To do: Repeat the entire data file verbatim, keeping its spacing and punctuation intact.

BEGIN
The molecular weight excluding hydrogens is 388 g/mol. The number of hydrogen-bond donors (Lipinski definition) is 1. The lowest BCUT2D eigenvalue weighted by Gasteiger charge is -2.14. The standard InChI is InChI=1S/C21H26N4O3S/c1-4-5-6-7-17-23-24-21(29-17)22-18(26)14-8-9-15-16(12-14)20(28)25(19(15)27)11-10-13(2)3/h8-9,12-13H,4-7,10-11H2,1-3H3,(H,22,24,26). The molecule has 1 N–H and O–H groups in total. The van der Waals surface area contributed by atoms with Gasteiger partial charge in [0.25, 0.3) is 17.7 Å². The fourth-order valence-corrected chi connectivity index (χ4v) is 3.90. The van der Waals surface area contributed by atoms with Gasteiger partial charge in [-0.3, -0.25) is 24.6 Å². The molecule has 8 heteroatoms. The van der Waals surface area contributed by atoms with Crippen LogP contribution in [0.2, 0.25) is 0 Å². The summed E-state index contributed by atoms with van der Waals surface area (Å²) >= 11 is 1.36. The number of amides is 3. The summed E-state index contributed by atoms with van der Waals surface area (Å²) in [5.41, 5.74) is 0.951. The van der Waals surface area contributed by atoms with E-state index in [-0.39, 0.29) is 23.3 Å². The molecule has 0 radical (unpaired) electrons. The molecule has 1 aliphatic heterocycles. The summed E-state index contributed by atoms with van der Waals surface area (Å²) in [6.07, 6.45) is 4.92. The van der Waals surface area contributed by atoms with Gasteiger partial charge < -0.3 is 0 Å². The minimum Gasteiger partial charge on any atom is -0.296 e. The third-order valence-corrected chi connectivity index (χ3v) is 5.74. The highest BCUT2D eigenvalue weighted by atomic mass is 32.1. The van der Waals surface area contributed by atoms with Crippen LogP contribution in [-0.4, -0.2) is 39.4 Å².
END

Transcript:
The molecular weight excluding hydrogens is 388 g/mol. The number of hydrogen-bond donors (Lipinski definition) is 1. The lowest BCUT2D eigenvalue weighted by Gasteiger charge is -2.14. The standard InChI is InChI=1S/C21H26N4O3S/c1-4-5-6-7-17-23-24-21(29-17)22-18(26)14-8-9-15-16(12-14)20(28)25(19(15)27)11-10-13(2)3/h8-9,12-13H,4-7,10-11H2,1-3H3,(H,22,24,26). The molecule has 1 N–H and O–H groups in total. The van der Waals surface area contributed by atoms with Gasteiger partial charge in [0.25, 0.3) is 17.7 Å². The fourth-order valence-corrected chi connectivity index (χ4v) is 3.90. The van der Waals surface area contributed by atoms with Gasteiger partial charge in [-0.3, -0.25) is 24.6 Å². The molecule has 8 heteroatoms. The van der Waals surface area contributed by atoms with Crippen LogP contribution in [0.2, 0.25) is 0 Å². The summed E-state index contributed by atoms with van der Waals surface area (Å²) >= 11 is 1.36. The number of amides is 3. The summed E-state index contributed by atoms with van der Waals surface area (Å²) in [5.41, 5.74) is 0.951. The van der Waals surface area contributed by atoms with E-state index in [-0.39, 0.29) is 23.3 Å². The molecule has 0 radical (unpaired) electrons. The molecule has 1 aliphatic heterocycles. The summed E-state index contributed by atoms with van der Waals surface area (Å²) in [6.07, 6.45) is 4.92. The van der Waals surface area contributed by atoms with Gasteiger partial charge < -0.3 is 0 Å². The minimum Gasteiger partial charge on any atom is -0.296 e. The third-order valence-corrected chi connectivity index (χ3v) is 5.74. The highest BCUT2D eigenvalue weighted by atomic mass is 32.1. The van der Waals surface area contributed by atoms with Crippen LogP contribution in [-0.4, -0.2) is 39.4 Å².